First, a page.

Welcome back readers.

Layoffs in tech and culture writing have become so ubiquitous of late as to invite desensitization, but to echo Kaile’s sentiment this week, Vice’s choice to wind down Waypoint hits different, worse, more personal, and I suspect that’s the case for a lot of our readers here. The note of hope I reflect on amidst this news is that the communities such publications foster can, do, and will outlive the span of their official recognition and renumeration by shortsighted c-suites. It resonates with a notion that we’ve been thinking about at Critical Distance recently: that criticism comes from community.

This Week in Videogame Blogging is a roundup highlighting the most important critical writing on games from the past seven days.


Our opening section this week considers different angles of industry, both of them inherently about community.

“What does Waypoint mean to games media? I mean, just ask around. Folks all over what’s left of social media have been talking about the often profound effect Waypoint‘s mere existence has had on them, either as freelancers trying to make a name for themselves in a cutthroat industry or simply because of the content the site published. Some of the keywords people have used to describe the criticism and journalism put out by Waypoint: humane. Holistic. Comprehensive. Thoughtful. Life-changing.

Sources Confirm

Here’s a pair of interview picks about fresh-and-new genres and games.

“Almost in spite of itself, Dredge has a warmth to it that pulls it into the cozy genre. It’s the loop of its simple fishing minigame that leads into a cargo hull-sized game of Tetris. It’s the fishmongers and fellow seafarers who buy your fish and fix your ship. These are the elements of community and consistency that keep Dredge from getting too dark.”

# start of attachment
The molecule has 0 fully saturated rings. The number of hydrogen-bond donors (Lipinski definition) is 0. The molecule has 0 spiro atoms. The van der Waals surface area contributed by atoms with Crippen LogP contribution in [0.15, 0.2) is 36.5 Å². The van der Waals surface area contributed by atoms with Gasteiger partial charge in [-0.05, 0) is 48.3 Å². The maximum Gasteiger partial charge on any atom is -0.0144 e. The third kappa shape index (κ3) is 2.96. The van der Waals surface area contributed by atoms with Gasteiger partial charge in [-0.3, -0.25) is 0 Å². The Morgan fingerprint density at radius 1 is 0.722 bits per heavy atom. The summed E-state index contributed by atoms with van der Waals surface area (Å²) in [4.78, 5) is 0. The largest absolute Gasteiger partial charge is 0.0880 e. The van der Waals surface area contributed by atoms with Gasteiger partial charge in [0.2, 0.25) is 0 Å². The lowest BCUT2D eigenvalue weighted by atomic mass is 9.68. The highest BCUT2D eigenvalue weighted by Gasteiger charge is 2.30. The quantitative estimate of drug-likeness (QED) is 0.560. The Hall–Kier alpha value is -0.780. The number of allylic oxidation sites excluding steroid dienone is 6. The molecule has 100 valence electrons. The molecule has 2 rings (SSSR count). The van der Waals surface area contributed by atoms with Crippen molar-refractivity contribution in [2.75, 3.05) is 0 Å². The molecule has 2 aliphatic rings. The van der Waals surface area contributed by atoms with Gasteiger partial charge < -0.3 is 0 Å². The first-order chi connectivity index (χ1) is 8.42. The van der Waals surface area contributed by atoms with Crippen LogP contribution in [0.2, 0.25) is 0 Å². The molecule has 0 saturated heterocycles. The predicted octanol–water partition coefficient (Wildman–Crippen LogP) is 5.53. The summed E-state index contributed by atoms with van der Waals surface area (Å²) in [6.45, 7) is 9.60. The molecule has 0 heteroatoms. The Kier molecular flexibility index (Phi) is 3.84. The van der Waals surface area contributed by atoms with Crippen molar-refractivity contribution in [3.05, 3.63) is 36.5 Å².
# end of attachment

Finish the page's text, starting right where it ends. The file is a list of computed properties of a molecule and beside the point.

Trend Settings

Next up we’ve got a series of (mostly) longer-form critical meditations on genres, trends, trials, and tropes.

“If this version of The Portopia Serial Murder Case was intended to demonstrate a newly emerging technology to audiences and developers alike, then it has done so quite elegantly—immediately revealing to anyone who spends more than five minutes with the game how empty the promise of AI in games currently is.”

Critical Chaser

This week we close out with something a little different.

“Inside the ship people made these things called games, they were basically playful entertainment and the easiest was to just imagine something was real and react to it, art where you interact in some way vital to changing its state, it was lots of stuff. Since the people were self-sufficient and didn’t need money they didn’t see the point of selling stuff like art, it was for everyone who wanted it.”


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Have you read, seen, heard or otherwise experienced something new that made you think about games differently? Send it in!

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